‘Growing Smart Cities in Denmark: digital technology for urban improvement and national prosperity’ explores smart cities projects that have taken place in Denmark looking at four very different Danish cities (Copenhagen, Aarhus, Vejle, Albertslund). The report published by ARUP and Danish consultancy CEDI, aimed to explore how smart city initiatives can be coordinated and co-developed across Danish cities in order to help create and uphold them as internationally-leading development and test centres for smart city solutions. The findings highlight how pursuing smart cities at a national level would enable Denmark to take a lead in the market, bringing new flows of funding and employment opportunities, and to avoid costs related to inaction. It would also improve Danish towns, cities, and regions, making them more efficient, environmentally friendly, and liveable.
The report recommended five actions to the public authorities:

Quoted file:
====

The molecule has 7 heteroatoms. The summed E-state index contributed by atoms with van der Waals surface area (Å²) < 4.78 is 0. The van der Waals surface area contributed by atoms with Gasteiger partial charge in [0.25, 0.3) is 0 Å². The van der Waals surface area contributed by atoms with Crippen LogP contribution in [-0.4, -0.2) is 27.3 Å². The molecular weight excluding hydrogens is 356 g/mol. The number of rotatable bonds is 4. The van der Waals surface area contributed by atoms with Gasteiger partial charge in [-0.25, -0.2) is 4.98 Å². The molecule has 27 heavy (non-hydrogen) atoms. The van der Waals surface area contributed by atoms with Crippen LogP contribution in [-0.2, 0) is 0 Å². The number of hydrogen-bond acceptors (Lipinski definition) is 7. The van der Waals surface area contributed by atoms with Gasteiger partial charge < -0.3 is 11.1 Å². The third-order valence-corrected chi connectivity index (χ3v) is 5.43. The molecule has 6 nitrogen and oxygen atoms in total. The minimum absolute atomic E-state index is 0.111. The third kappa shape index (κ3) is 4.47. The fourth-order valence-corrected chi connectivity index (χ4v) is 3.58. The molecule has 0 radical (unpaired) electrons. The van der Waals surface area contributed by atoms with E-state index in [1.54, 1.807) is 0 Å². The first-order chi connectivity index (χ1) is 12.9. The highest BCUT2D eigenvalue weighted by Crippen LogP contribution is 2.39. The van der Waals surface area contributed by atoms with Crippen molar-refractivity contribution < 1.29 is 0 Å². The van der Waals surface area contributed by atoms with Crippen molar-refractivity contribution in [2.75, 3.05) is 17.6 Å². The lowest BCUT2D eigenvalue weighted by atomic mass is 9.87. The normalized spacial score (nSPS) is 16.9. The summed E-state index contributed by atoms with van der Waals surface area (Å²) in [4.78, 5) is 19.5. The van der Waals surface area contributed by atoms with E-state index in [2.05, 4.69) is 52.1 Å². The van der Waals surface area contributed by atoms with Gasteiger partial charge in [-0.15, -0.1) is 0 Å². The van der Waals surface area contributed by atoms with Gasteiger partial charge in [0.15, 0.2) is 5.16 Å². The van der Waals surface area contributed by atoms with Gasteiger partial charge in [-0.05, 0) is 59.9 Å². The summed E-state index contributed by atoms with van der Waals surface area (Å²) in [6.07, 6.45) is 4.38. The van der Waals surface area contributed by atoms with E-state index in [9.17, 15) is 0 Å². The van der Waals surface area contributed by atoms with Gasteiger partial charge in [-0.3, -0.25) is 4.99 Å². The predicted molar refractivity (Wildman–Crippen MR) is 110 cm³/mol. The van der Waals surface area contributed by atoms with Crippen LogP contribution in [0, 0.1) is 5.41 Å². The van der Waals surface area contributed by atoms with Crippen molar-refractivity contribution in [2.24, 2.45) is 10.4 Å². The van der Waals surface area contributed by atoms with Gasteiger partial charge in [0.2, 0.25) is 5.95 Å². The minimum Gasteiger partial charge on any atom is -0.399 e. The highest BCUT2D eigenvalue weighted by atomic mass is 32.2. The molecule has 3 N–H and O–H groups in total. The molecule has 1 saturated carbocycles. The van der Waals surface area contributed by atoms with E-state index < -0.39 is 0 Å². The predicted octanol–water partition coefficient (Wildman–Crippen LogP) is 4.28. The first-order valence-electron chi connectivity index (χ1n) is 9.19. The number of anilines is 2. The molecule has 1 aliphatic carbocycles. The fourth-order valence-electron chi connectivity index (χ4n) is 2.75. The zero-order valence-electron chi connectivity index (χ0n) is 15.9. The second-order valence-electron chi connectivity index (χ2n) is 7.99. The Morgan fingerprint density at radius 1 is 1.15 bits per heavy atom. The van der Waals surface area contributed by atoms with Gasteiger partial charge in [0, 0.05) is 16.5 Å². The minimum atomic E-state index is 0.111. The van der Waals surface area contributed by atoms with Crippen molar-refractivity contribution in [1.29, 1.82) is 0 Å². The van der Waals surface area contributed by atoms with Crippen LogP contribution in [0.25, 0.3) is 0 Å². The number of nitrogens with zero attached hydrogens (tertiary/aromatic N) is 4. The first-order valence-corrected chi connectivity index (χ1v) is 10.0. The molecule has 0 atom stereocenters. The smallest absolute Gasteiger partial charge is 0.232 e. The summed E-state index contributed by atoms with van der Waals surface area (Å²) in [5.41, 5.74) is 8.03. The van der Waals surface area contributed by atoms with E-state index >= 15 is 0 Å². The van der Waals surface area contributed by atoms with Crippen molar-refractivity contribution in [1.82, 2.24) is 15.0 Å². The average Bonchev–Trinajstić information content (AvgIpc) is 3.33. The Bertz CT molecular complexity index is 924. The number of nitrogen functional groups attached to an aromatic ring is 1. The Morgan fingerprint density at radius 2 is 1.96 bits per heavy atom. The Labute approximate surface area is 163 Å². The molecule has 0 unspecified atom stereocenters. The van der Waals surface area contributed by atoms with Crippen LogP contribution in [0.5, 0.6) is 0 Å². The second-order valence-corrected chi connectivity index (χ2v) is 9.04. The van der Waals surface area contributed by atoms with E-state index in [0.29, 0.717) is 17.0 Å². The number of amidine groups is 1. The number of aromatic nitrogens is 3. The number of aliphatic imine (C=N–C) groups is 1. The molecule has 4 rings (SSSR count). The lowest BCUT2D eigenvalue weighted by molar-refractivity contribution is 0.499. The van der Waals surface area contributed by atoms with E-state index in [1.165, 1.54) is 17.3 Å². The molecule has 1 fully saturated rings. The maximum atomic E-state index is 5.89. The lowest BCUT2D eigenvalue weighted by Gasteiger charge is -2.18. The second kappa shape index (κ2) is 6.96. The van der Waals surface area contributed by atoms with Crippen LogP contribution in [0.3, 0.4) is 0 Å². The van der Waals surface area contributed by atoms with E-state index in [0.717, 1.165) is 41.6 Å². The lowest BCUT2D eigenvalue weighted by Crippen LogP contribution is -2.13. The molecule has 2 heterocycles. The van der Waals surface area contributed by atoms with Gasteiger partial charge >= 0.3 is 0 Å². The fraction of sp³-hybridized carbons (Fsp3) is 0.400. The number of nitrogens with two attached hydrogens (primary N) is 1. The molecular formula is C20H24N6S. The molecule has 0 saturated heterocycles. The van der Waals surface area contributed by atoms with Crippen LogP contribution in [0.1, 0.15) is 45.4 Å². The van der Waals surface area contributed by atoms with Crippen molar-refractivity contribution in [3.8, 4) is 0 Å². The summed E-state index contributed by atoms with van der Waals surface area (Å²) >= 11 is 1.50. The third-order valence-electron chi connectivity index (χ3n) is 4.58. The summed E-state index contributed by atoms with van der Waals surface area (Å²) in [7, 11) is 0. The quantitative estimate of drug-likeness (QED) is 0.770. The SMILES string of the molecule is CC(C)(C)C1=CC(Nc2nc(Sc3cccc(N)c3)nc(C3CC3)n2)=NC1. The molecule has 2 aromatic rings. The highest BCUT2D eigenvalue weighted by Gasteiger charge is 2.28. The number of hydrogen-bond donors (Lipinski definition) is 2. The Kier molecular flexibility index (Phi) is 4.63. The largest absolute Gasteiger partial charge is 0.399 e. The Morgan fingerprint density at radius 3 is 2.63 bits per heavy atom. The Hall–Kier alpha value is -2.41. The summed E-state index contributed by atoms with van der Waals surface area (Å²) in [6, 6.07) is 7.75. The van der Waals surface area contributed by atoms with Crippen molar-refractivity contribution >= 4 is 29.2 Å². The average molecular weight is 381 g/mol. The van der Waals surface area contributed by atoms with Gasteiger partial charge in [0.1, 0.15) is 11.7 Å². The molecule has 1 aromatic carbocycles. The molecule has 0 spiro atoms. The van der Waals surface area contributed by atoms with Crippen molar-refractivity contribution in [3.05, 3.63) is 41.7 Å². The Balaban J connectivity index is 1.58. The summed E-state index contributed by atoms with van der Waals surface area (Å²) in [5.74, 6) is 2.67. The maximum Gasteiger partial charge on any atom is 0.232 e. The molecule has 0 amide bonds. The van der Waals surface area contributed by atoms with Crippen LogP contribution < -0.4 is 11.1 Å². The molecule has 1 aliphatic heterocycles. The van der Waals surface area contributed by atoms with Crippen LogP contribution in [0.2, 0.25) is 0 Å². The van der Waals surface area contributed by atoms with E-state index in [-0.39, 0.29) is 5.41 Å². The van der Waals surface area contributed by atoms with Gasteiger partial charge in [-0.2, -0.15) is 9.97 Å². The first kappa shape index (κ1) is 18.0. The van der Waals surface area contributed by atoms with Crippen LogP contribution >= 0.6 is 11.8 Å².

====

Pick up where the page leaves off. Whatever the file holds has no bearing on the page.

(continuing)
1. Develop municipal digital governance. Help municipalities to create their own vision and strategy to guide their use of digital technology to improve the city.
2. Strengthen city collaboration. Build on current networks between municipalities to support the sharing of knowledge to improve digital governance and the pooling of interests to attract private investment. Use these networks and the regional governments to identify and highlight areas of expertise and attract recognition.
3. Clarify standards and regulation. Monitor and provide guidance on the numerous existing policies and standards to address the needs of municipalities on legal and technical issues relating to smart cities.
4. Address public concerns. Ensure municipal governments listen to the concerns and needs of their citizens related to smart city projects, adapting their digital education programmes or feeding back needs to national government. Apply a user-centred design approach to smart city projects.
5. Communicate the opportunity. Publish a national smart cities vision to generate a better understanding of the value of smart cities. Analyse the domestic and global market for smart cities to identify priority sectors and geographies, aligning domestic competencies with global opportunities. Set national research challenges to spur the development of products and services, and to grow digital skills and literacy domestically.